Another lithograph, "Dream of Exile" by the master collagist Romare Bearden, hangs in a hallway between the great room and the kitchen. The work is an intricate, fanciful landscape in which animal, bird and fish faces peek out from behind the cover of trees, grass and waves.

Another piece is by a familiar figure in an unfamiliar context. A canvas painted in strong indigos and pure whites was created by the actor Billy Dee Williams. The piece, "Choir," shows the voices of a church's singers ascending to the heavens in the form of doves.

"Billy Dee Williams originally studied to be an artist," Carter said. "He began acting to find a way to pay for his painting tools."

But other works were found in open-air markets and cost the anchorman just a few dollars. The collection also includes a significant representation of local artists, including Tom Miller and Paula Whaley.

"A lot of times, I'm hanging the artist even more than the art," Carter said. "If I get interested enough in the person making the artwork, he could sell me a case of chipped beef and I'd put it on the wall."

To hear Carter tell it, art collecting was one of those passions that bloom unexpectedly. Carter has never taken so much as a high school-level course in art appreciation, and he's proof that someone doesn't need an advanced degree to respond to the primal power of an image on canvas.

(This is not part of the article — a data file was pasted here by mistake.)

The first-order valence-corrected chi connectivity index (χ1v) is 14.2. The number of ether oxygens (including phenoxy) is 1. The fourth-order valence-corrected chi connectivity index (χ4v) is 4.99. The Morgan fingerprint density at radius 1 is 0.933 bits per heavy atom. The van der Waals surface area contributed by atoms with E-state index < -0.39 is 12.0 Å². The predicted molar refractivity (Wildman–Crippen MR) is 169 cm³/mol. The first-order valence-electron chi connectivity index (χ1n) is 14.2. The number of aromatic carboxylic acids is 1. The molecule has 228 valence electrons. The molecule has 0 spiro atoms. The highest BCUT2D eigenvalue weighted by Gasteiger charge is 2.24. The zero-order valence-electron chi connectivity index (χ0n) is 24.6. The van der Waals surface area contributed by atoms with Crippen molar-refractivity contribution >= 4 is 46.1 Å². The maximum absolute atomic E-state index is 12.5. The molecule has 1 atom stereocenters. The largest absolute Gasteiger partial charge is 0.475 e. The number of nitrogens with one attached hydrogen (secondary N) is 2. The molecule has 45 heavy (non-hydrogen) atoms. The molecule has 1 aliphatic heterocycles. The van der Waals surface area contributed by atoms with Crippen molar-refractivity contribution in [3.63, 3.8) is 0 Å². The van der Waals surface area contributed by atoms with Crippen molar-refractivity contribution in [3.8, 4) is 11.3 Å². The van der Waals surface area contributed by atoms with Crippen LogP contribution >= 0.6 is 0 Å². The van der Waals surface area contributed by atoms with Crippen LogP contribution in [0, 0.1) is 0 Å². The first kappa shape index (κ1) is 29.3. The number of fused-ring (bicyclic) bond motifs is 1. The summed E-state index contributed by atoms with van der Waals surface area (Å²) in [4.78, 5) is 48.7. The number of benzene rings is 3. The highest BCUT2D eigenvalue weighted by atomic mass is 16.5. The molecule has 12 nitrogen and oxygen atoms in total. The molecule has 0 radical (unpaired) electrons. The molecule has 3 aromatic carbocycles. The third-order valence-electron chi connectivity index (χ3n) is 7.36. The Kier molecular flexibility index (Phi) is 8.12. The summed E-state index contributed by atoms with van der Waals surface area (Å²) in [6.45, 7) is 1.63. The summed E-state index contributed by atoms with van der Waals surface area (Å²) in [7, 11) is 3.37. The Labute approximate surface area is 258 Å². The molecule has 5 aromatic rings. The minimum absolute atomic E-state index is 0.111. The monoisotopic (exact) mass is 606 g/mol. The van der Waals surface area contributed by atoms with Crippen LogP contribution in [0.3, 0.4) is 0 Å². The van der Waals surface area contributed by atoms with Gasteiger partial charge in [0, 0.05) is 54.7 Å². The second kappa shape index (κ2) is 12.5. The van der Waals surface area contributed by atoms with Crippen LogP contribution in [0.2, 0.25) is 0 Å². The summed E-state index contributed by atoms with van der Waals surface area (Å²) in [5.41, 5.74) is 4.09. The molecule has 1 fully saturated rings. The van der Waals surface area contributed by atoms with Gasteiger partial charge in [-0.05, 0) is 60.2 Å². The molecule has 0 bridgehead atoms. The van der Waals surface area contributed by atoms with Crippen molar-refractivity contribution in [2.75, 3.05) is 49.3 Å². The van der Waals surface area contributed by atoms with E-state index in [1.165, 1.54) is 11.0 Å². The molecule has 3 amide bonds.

"The art was something that came into my life in the early '80s, after I'd been in the news business for a few years," he said.

"As part of my job, I started hanging around events where art was around. I fell in love with some of the works, and I started collecting what I could afford."

And, like many adult converts, Carter's midlife enthusiasm has inspired him with a missionary zeal. Half a dozen years ago, he donated 50 photographs, paintings and other artworks to the church in Charlotte, N.C., where his wife's parents were longtime deacons.

"It's been very helpful," said the Rev. Ricky Woods, pastor of the First Baptist Church West.

"We have a legacy wall of photographs taken of civil rights leaders, and a lot of students interact with it. We get questions from kids who don't know who Thurgood Marshall or Rosa Parks is or why they're important."

Carter's planning a similar donation in honor of his parents to the First Baptist Church in Radford, Va., where he grew up. At least one or two pieces are being commissioned specifically for the congregation.

"Vic's the real deal," said Carter's friend, the artist Joyce Scott.

"To pay for something, and then to donate away during his lifetime instead of waiting until after he's dead, means that he's willing to share with people who don't have the same access to art that he does. That's a very giving thing to do.

"For Vic, it's not just about honoring the works of art. It's about honoring the spirit in which those works were created."

mary.mccauley@baltsun.com

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